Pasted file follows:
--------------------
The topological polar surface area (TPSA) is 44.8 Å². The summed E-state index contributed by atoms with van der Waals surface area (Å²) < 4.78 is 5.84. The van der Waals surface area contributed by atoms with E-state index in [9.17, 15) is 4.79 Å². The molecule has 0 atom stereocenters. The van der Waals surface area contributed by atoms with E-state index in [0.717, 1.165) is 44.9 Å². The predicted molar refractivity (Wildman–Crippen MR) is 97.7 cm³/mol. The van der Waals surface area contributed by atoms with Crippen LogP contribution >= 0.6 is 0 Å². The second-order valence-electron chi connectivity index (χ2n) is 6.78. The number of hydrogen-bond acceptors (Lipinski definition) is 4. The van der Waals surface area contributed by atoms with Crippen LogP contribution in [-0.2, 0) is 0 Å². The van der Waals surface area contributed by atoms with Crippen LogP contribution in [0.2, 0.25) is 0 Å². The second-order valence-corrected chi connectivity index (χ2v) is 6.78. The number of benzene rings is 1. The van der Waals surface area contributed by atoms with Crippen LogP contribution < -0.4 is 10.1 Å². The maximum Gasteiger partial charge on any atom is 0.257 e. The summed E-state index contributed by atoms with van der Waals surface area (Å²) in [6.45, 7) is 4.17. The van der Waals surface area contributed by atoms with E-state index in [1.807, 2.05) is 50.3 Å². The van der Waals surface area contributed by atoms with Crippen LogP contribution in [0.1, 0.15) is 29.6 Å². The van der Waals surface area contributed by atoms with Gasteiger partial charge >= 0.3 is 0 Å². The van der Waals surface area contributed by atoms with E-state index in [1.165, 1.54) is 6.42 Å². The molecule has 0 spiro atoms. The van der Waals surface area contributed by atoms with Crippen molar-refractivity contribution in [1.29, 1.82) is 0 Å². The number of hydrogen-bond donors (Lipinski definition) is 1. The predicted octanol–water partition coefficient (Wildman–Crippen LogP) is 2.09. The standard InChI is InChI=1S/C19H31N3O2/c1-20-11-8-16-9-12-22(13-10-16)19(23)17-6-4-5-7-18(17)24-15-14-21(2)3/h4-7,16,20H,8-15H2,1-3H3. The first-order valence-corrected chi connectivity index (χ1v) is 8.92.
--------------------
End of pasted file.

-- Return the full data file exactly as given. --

The topological polar surface area (TPSA) is 44.8 Å². The summed E-state index contributed by atoms with van der Waals surface area (Å²) < 4.78 is 5.84. The van der Waals surface area contributed by atoms with E-state index in [9.17, 15) is 4.79 Å². The molecule has 0 atom stereocenters. The van der Waals surface area contributed by atoms with E-state index in [0.717, 1.165) is 44.9 Å². The predicted molar refractivity (Wildman–Crippen MR) is 97.7 cm³/mol. The van der Waals surface area contributed by atoms with Crippen LogP contribution >= 0.6 is 0 Å². The second-order valence-electron chi connectivity index (χ2n) is 6.78. The number of hydrogen-bond acceptors (Lipinski definition) is 4. The van der Waals surface area contributed by atoms with Crippen LogP contribution in [-0.2, 0) is 0 Å². The van der Waals surface area contributed by atoms with Crippen LogP contribution in [0.2, 0.25) is 0 Å². The second-order valence-corrected chi connectivity index (χ2v) is 6.78. The number of benzene rings is 1. The van der Waals surface area contributed by atoms with Crippen LogP contribution < -0.4 is 10.1 Å². The maximum Gasteiger partial charge on any atom is 0.257 e. The summed E-state index contributed by atoms with van der Waals surface area (Å²) in [6.45, 7) is 4.17. The van der Waals surface area contributed by atoms with E-state index in [1.807, 2.05) is 50.3 Å². The van der Waals surface area contributed by atoms with Crippen LogP contribution in [0.1, 0.15) is 29.6 Å². The van der Waals surface area contributed by atoms with Gasteiger partial charge >= 0.3 is 0 Å². The van der Waals surface area contributed by atoms with E-state index in [1.165, 1.54) is 6.42 Å². The molecule has 0 spiro atoms. The van der Waals surface area contributed by atoms with Crippen molar-refractivity contribution in [1.29, 1.82) is 0 Å². The number of hydrogen-bond donors (Lipinski definition) is 1. The predicted octanol–water partition coefficient (Wildman–Crippen LogP) is 2.09. The standard InChI is InChI=1S/C19H31N3O2/c1-20-11-8-16-9-12-22(13-10-16)19(23)17-6-4-5-7-18(17)24-15-14-21(2)3/h4-7,16,20H,8-15H2,1-3H3. The first-order valence-corrected chi connectivity index (χ1v) is 8.92.